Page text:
The European Border and Coast Guard Agency (EBCGA) is the world’s newest coast guard. Founded by the European Union (EU) in response to the mass migration of refugees from North Africa and Syria, the EBCGA commenced operations on 6 October 2016.
Contrary to the slow, unwieldy EU bureaucracies, the EBCGA was established in record time. The vision for the service can be traced to the 9 September 2015 State of the Union speech by European Commission President Jean-Claude Juncker, which set as a first priority addressing the refugee crisis. Three months later, the European Commission delivered to the European Parliament draft legislation to model the new agency after the European Union’s national border patrol agency, Frontex.
The European Parliament and Council approved the EBCGA on 14 September 2016. “The way we manage our external borders directly affects the entire Schengen area [the internal EU open-borders territory], including its internal borders,” explained Robert Kalinák, Deputy Prime Minister and Minister of the Interior of Slovakia and President of the Council. “The European Border and Coast Guard will help us better face today’s challenges together. Only with effective management of our external borders can we return to normality within Schengen. There is no other way.”
The EBCGA is headquartered in Warsaw, Poland, and led by a civilian executive director. Its first executive director is Fabrice Leggeri, a former official at France’s Ministry of the Interior and former head of Frontex. According to Leggeri, “The words coast guard in the name of our agency emphasizes its strong maritime dimension.”
In a time of austere budgets, the EBCGA will see increased funding over the next few years. For example, its budget is programmed to increase from €238 million (about $259 million U.S.) in 2016 to €281 million (about $306 million U.S.) in 2017 and €322 million (about $350 million U.S.) in 2020. Moreover, its staff will grow from 417 personnel in 2016 to more than 1,000 by 2020.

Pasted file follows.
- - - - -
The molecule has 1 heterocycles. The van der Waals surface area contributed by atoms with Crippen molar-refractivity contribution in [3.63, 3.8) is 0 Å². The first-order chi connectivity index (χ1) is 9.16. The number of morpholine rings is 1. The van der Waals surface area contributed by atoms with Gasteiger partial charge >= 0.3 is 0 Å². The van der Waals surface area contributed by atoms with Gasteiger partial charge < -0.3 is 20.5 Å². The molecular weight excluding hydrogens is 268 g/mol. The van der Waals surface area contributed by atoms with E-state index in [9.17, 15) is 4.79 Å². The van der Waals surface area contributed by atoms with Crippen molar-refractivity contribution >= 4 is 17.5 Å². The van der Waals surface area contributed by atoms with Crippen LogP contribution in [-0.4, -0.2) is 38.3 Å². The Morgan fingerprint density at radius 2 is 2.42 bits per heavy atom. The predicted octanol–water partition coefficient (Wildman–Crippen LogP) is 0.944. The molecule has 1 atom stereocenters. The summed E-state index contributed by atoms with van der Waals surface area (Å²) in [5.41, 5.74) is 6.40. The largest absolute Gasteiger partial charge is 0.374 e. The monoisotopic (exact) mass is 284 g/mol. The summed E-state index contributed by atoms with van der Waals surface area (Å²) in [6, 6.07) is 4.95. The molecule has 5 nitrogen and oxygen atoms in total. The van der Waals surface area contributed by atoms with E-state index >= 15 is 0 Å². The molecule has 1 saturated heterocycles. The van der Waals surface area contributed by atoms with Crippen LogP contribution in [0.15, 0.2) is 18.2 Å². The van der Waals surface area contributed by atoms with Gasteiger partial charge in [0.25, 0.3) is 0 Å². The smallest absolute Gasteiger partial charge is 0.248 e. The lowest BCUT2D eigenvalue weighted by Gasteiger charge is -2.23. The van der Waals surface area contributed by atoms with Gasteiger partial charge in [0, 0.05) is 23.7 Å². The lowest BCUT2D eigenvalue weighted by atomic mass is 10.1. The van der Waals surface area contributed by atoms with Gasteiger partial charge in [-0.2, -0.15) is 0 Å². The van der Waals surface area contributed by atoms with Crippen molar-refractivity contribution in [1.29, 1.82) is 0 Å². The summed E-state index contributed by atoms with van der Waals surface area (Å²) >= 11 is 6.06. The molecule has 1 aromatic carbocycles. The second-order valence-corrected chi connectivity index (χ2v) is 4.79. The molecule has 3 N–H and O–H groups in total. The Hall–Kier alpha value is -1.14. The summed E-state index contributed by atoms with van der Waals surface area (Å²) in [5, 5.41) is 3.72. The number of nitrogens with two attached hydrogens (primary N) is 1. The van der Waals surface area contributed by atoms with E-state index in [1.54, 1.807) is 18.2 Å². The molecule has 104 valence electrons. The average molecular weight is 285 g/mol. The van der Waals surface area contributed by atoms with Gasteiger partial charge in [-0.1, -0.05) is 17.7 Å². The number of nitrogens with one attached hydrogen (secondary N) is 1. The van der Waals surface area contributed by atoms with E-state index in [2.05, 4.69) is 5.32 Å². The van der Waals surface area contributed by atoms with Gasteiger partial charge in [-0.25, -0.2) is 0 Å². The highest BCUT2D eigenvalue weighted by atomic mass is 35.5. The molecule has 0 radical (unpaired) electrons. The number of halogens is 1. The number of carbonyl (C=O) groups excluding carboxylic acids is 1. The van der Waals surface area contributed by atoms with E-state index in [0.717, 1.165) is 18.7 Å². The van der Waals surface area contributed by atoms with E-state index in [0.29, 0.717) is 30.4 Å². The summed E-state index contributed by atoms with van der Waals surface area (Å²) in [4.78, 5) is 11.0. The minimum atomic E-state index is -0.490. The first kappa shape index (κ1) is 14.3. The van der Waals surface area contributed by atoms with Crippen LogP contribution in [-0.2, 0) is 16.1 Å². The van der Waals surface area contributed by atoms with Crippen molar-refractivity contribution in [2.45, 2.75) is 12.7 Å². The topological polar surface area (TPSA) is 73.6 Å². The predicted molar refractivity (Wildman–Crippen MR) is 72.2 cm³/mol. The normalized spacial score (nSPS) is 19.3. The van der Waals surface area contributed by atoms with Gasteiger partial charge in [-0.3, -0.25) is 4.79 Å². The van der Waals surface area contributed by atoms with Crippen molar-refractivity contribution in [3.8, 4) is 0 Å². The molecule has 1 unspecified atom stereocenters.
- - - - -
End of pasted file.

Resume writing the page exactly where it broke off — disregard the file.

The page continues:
According to the EBCGA’s website, many of its key missions are similar to the U.S. Coast Guard’s, to include:
Monitoring migratory flows and carrying out risk analysis regarding all aspects of integrated border management
Conducting a vulnerability assessment, including assessing member states’ capacity and readiness to face threats and challenges at their external borders
Coordinating and organizing joint operations and rapid border interventions to assist member states at the external borders, including in humanitarian emergencies and rescue at sea
Supporting search and rescue operations that arise during border surveillance operations at sea
Fighting organized cross-border crime and terrorism at the external borders by supporting member states in cooperation with Europol and Eurojust
Supporting member states’ coast guard authorities through cooperation with the European Fisheries Control Agency and the European Maritime Safety Agency; providing services, information, equipment, and training and coordinating multipurpose operations
To accomplish these missions, the EBCGA will have at its disposal a deployable pool of 1,500 guardsmen. In addition, the EBCGA will assign liaison officers to EU border countries.
Just five days after being established, the EBCGA held its first exercise, “Securing Europe’s External Borders,” in Split, Croatia. The exercise was designed to enhance jointness between Croatia’s maritime border police and the national navy and coast guard. Upcoming key milestones for the EBCGA include:
7 December 2016: Rapid reaction pool of at least 1,500 border guards and staff and rapid reaction equipment pool become operational
By December 2016: 50 new recruitments in the agency
7 January 2017: Return pools become operational
January-March 2017: First vulnerability assessments
The new EBCGA would benefit from an enhanced partnership with the U.S. Coast Guard. Unfortunately, requests for theater security cooperation from allies and friends far outnumber the resources the U.S. Coast Guard has available to perform such valuable training and mentoring to newly formed coast guards.
Jim Dolbow is editor of The Coast Guardsman’s Manual, 10th edition, published by the Naval Institute Press, and a former member of the U.S. Naval Institute’s Editorial Board.